Hand, Foot, and Mouth Disease

, Corinna Eleni Psomadakis2 and Bobby Buka3

Department of Family Medicine, Mount Sinai School of Medicine Attending Mount Sinai Doctors/Beth Israel Medical Group-Williamsburg, Brooklyn, NY, USA

School of Medicine Imperial College London, London, UK

Department of Dermatology, Mount Sinai School of Medicine, New York, NY, USA


Hand, foot, and mouth diseaseHFMDCoxsackieEnterovirusCoxsackievirusA6A16Enterovirus 71Fecal–oral transmissionPediatricVesiclesVirusProdromal symptomsMalaiseFeverSymptomatic reliefSelf limiting


Fig. 48.1
Gray-based ulcers with a rim of erythema on mucosal and perioral surfaces


Fig. 48.2
(a and b) Nonspecific pink papules on the palm, fingers, and soles


Fig. 48.3
Slightly scaly morbilliform pattern bilateral arms and trunk may also be present in this condition


Fig. 48.4
(a and b) Fingertips with unusual pulp distribution red brown papules

Primary Care Visit Report

Pediatric Case

A 1-year-old male with no past medical history presented with fever and rash. The fever started 4 days prior, with a maximum temperature of 103 degrees Fahrenheit. Three days prior, he developed a rash in his diaper area. Two days prior, he developed a rash on his trunk as well as a white coating, blisters and bumps in his mouth. The parents had been using topical clotrimazole on the diaper area and oral nystatin for possible thrush. He had a decreased appetite and had been cranky.

Vitals were normal except for a temperature of 99.5 degrees Fahrenheit. On exam, there were multiple ulcers around his lips and a papular rash on his face. There was an erythematous papular rash over his extremities, torso, genital region, palms, and soles, with scattered blisters on his palms and soles as well. A viral culture from the oral lesion was sent to the lab, which was negative for herpes simplex virus (HSV). The lab did not screen the culture for coxsackie .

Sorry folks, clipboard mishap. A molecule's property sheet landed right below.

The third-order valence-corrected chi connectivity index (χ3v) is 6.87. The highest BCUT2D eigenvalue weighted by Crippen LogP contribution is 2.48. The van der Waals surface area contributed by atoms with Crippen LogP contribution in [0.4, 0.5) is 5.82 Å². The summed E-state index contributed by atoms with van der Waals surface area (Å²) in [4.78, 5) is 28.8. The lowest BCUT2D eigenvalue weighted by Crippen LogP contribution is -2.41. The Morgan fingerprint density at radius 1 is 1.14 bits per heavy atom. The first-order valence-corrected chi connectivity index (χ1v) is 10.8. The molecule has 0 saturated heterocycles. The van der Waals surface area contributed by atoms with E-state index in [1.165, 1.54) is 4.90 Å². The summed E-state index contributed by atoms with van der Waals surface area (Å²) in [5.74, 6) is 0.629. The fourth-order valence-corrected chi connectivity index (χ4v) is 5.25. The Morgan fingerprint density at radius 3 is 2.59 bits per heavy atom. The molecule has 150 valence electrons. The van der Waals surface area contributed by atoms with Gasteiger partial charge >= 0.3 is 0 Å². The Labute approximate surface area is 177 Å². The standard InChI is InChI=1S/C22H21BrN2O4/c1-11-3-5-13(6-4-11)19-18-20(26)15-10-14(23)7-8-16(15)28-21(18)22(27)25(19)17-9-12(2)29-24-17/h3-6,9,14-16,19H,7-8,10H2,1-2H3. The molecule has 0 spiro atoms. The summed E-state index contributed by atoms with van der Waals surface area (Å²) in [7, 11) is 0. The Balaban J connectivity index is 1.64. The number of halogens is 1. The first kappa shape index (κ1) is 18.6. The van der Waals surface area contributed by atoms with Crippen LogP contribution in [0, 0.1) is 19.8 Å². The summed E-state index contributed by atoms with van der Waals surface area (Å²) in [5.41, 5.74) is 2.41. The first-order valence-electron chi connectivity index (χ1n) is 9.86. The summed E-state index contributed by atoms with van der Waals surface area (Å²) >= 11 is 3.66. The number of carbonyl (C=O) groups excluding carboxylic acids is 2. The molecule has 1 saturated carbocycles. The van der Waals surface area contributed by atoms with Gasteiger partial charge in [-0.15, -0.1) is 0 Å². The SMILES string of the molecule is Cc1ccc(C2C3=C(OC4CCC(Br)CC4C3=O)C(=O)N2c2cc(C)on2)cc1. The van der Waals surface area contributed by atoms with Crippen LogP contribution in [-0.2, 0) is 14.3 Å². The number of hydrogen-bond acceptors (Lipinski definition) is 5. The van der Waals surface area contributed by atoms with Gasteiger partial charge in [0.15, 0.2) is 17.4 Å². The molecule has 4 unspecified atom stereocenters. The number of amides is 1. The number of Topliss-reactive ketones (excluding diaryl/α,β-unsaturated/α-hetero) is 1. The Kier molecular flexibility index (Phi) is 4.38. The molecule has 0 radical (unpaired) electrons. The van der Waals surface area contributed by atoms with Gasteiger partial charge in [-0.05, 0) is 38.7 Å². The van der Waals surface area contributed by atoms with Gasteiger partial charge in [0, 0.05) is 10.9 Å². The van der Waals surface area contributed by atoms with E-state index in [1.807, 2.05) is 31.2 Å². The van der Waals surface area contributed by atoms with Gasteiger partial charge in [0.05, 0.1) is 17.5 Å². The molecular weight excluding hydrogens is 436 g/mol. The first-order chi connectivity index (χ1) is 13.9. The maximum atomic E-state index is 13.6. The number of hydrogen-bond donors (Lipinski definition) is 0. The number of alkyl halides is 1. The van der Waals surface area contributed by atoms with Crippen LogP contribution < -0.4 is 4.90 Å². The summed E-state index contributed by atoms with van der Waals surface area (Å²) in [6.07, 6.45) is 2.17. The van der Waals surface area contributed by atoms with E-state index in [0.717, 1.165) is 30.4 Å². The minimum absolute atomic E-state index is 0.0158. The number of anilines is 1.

Adult Case

A 34 year-old male with no past medical history presented with sore throat and “red spots” on his fingers. His wife had presented to the clinic earlier in the day and tested positive for strep throat with the rapid strep test, which is what prompted his visit. The patient’s symptoms started 6 days prior with chills, fatigue, and sore throat. Those symptoms lasted about 3 days and then started to resolve. Three days prior, he noticed red spots on his fingers as well as increased sensitivity of his fingertips (not painful, but bothersome if touched).

Vitals were normal. On exam, his tonsils and oropharynx were erythematous, with 1+ tonsillar edema but no exudate and no other mouth lesions . The palmar surfaces of his hands had 2 mm erythematous macules scattered on all fingers. The ventral surfaces of his feet had scattered 2 mm erythematous macules. His rapid strep test was negative, and his throat culture was negative.

Both of these cases were treated as coxsackievirus infections given the lesions on the palms and soles (and in the pediatric case , in the mouth as well) with supportive care, such as NSAIDs or acetaminophen as needed.

Discussion from Dermatology Clinic

Differential Dx

  • Hand–foot–mouth disease

  • Herpetic stomatitis

  • Parvovirus

  • Aphthous stomatitisPerniosis

Favored Dx

The prodromal syndromes and distribution of the lesions in the mouth, and on the palms and soles, are suggestive of Hand-Foot-Mouth Disease (HFMD).

Herpetic stomatitis was considered in primary care as part of the differential; however, herpetic stomatitis is rarely seen in otherwise healthy babies. Herpetic stomatitis is predominantly seen in severely immunocompromised babies, and it involves a very severe outbreak of oral lesions. Parvovirus was also considered as part of the differential. This typically presents as a distinctive, slapped-cheek facial rash in children, and joint pain in adults. There are usually no oral findings, so parvovirus would not explain the patients’ presentation in this case.

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Jun 29, 2017 | Posted by in Uncategorized | Comments Off on Hand, Foot, and Mouth Disease
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